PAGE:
Good morning! Here are some career updates from the journalism community:

  • Doug Sutton is now general manager of WUPV in Richmond, Virginia. Previously, he was general manager of WHDF Huntsville, Alabama. (TVNewsCheck)
  • Cristine Couldridge is now general manager of WXTX in Columbus, Georgia. Previously, Couldridge was general sales manager at KWES in Midland, Texas. (TVNewsCheck)
  • Russ Newton will be president and chief operating officer for The San Diego Union-Tribune. He is senior vice president for operations at the Los Angeles Times. (The San Diego Union-Tribune)

Job of the day: Planet Money is looking for a correspondent. Get your résumés in! (NPR)

Send Ben your job moves: bmullin@poynter.org Read more

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PBS ombud: Judy Woodruff’s Clinton Foundation donation a ‘mistake’

PBS

Michael Getler, the ombudsman for PBS, called on Thursday a decision by “PBS NewsHour” managing editor Judy Woodruff to donate to the Clinton Foundation “a mistake”:

Woodruff has had a distinguished, 45-year journalistic career, holding down important positions with CBS, NBC, CNN and PBS. She has always struck me as straight and professional in her approach to the news and, having watched her now for several years, I couldn’t tell you how she’d vote. But there are lots of ways to contribute to Haitian earthquake relief. So the choice of the Clinton Foundation, even in a small amount and with the best of intentions, was a mistake in my book.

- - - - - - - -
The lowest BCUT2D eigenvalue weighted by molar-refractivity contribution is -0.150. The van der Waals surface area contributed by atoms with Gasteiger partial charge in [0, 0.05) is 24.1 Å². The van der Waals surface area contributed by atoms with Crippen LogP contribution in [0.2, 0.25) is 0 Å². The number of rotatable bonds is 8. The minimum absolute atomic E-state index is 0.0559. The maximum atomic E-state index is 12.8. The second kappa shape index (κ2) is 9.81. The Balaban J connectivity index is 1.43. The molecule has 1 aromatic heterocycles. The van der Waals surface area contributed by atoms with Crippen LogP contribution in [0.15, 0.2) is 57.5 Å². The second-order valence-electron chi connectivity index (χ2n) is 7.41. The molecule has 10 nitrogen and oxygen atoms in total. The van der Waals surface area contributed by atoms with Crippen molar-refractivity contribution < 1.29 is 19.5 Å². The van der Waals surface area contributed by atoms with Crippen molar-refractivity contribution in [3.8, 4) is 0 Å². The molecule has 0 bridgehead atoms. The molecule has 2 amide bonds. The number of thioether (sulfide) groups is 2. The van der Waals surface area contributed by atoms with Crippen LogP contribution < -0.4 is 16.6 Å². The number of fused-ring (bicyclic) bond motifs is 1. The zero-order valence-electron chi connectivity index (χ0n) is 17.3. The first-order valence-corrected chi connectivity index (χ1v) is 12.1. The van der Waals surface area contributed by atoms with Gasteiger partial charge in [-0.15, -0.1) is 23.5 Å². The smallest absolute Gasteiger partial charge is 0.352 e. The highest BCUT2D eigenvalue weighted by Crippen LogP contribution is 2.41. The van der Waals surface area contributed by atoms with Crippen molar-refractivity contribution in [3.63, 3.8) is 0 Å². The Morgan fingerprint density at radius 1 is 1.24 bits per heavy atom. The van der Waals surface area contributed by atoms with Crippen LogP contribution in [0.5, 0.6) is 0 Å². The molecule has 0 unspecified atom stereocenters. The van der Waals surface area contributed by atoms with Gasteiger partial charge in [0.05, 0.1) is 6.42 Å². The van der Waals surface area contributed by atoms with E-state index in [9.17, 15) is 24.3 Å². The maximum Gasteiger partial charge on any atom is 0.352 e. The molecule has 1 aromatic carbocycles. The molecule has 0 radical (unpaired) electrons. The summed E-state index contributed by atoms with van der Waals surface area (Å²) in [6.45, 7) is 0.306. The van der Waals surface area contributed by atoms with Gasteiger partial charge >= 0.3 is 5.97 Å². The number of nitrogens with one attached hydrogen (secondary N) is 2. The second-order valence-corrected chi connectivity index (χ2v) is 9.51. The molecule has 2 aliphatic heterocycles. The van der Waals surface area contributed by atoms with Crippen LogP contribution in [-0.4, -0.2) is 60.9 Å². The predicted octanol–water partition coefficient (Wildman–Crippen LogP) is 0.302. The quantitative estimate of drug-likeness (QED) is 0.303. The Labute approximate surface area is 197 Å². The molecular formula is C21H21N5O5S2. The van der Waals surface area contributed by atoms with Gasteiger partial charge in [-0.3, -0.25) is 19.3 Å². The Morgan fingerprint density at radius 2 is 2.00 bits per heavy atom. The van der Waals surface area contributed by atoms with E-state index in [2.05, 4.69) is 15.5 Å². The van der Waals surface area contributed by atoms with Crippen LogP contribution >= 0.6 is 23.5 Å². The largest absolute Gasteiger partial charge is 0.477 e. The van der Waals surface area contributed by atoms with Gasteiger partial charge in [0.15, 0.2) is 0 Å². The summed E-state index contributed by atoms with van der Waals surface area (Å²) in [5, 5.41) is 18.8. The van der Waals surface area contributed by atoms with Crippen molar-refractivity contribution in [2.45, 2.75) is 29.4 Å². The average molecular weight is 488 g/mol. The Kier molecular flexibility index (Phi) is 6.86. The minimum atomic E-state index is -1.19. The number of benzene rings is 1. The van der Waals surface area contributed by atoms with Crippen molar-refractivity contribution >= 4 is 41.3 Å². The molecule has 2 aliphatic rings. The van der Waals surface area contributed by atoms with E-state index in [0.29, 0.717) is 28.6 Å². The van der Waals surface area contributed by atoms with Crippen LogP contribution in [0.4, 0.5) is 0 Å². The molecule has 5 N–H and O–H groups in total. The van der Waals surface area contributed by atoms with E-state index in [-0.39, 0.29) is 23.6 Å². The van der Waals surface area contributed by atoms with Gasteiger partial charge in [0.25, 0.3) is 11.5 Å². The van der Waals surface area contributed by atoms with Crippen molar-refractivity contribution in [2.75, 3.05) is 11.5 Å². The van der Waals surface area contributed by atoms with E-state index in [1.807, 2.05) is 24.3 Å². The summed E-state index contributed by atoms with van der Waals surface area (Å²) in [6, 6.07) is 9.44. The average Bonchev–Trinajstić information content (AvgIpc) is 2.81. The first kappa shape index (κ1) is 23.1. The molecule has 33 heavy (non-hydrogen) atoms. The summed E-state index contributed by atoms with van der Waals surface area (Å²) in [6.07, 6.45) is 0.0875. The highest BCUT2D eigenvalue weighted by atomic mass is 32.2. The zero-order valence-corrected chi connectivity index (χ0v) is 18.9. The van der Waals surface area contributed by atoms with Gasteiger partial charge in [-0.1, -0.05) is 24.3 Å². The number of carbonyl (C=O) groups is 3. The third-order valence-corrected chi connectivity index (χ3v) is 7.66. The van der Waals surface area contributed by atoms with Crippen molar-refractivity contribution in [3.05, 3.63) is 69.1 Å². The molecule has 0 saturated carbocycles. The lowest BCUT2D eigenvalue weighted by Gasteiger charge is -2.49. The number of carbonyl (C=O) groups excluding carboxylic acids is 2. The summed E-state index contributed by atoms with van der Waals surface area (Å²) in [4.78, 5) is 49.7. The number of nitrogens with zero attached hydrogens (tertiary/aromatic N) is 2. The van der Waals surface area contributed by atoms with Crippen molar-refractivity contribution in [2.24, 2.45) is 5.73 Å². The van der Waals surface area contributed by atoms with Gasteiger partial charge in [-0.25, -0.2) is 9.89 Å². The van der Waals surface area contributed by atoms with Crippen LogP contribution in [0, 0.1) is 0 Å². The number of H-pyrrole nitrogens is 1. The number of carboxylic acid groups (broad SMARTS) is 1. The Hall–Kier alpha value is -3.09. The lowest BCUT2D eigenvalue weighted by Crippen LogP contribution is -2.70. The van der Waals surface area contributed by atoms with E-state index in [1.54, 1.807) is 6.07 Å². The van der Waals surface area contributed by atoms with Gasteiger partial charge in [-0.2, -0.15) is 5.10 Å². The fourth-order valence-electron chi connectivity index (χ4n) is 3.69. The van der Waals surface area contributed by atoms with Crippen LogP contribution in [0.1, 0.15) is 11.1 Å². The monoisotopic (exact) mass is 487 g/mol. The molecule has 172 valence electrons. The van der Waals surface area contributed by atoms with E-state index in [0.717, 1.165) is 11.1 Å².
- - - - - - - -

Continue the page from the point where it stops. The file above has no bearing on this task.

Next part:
As Getler explains, Woodruff recently discussed on air a donation of $250 to the Haiti Relief Fund, a charitable initiative founded by the Clinton Foundation in 2010 when the country was reeling from a massive earthquake. Read more

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Tribune Publishing restores San Diego Union-Tribune’s old name

Tribune Publishing just closed the deal on the newspaper formerly known as U-T San Diego. One of the first orders of business: restoring the paper’s old name.

The San Diego Union-Tribune (as it’s now called) already has a new Twitter avatar that reflects the changed name.

Austin Beutner, the publisher of the California News Group, explained the name change in a letter to Union-Tribune readers published Thursday. The paper was rechristened to reflect “the proud history of this organization,” he wrote. Read more